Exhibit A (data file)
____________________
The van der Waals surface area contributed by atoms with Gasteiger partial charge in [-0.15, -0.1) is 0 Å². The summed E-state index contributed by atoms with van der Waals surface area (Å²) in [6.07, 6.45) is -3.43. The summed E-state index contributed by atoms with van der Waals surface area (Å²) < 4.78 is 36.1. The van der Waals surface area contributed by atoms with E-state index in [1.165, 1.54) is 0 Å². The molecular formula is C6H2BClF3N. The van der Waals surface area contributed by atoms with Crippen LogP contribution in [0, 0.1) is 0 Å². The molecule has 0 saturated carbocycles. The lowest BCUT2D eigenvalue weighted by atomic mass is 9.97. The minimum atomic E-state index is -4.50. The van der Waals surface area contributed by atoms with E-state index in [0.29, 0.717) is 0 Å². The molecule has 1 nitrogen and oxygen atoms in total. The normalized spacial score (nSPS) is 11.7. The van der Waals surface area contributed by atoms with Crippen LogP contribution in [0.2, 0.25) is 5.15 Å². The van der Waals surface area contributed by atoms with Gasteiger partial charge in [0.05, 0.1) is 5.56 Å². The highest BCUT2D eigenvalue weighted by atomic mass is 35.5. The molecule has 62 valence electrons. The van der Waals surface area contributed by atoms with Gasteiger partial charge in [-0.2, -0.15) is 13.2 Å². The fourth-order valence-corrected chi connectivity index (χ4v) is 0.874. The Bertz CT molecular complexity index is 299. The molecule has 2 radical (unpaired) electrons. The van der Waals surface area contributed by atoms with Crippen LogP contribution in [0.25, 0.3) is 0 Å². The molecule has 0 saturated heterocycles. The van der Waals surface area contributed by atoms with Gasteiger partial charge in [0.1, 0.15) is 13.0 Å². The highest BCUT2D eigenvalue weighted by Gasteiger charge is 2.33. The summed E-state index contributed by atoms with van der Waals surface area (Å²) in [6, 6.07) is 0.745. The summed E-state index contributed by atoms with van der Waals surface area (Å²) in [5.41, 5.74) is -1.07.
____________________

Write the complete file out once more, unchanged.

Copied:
The van der Waals surface area contributed by atoms with Gasteiger partial charge in [-0.15, -0.1) is 0 Å². The summed E-state index contributed by atoms with van der Waals surface area (Å²) in [6.07, 6.45) is -3.43. The summed E-state index contributed by atoms with van der Waals surface area (Å²) < 4.78 is 36.1. The van der Waals surface area contributed by atoms with E-state index in [1.165, 1.54) is 0 Å². The molecular formula is C6H2BClF3N. The van der Waals surface area contributed by atoms with Crippen LogP contribution in [0, 0.1) is 0 Å². The molecule has 0 saturated carbocycles. The lowest BCUT2D eigenvalue weighted by atomic mass is 9.97. The minimum atomic E-state index is -4.50. The van der Waals surface area contributed by atoms with E-state index in [0.29, 0.717) is 0 Å². The molecule has 1 nitrogen and oxygen atoms in total. The normalized spacial score (nSPS) is 11.7. The van der Waals surface area contributed by atoms with Crippen LogP contribution in [0.2, 0.25) is 5.15 Å². The van der Waals surface area contributed by atoms with Gasteiger partial charge in [0.05, 0.1) is 5.56 Å². The highest BCUT2D eigenvalue weighted by atomic mass is 35.5. The molecule has 62 valence electrons. The van der Waals surface area contributed by atoms with Gasteiger partial charge in [-0.2, -0.15) is 13.2 Å². The fourth-order valence-corrected chi connectivity index (χ4v) is 0.874. The Bertz CT molecular complexity index is 299. The molecule has 2 radical (unpaired) electrons. The van der Waals surface area contributed by atoms with Crippen LogP contribution in [0.25, 0.3) is 0 Å². The molecule has 0 saturated heterocycles. The van der Waals surface area contributed by atoms with Gasteiger partial charge in [0.1, 0.15) is 13.0 Å². The highest BCUT2D eigenvalue weighted by Gasteiger charge is 2.33. The summed E-state index contributed by atoms with van der Waals surface area (Å²) in [6, 6.07) is 0.745. The summed E-state index contributed by atoms with van der Waals surface area (Å²) in [5.41, 5.74) is -1.07.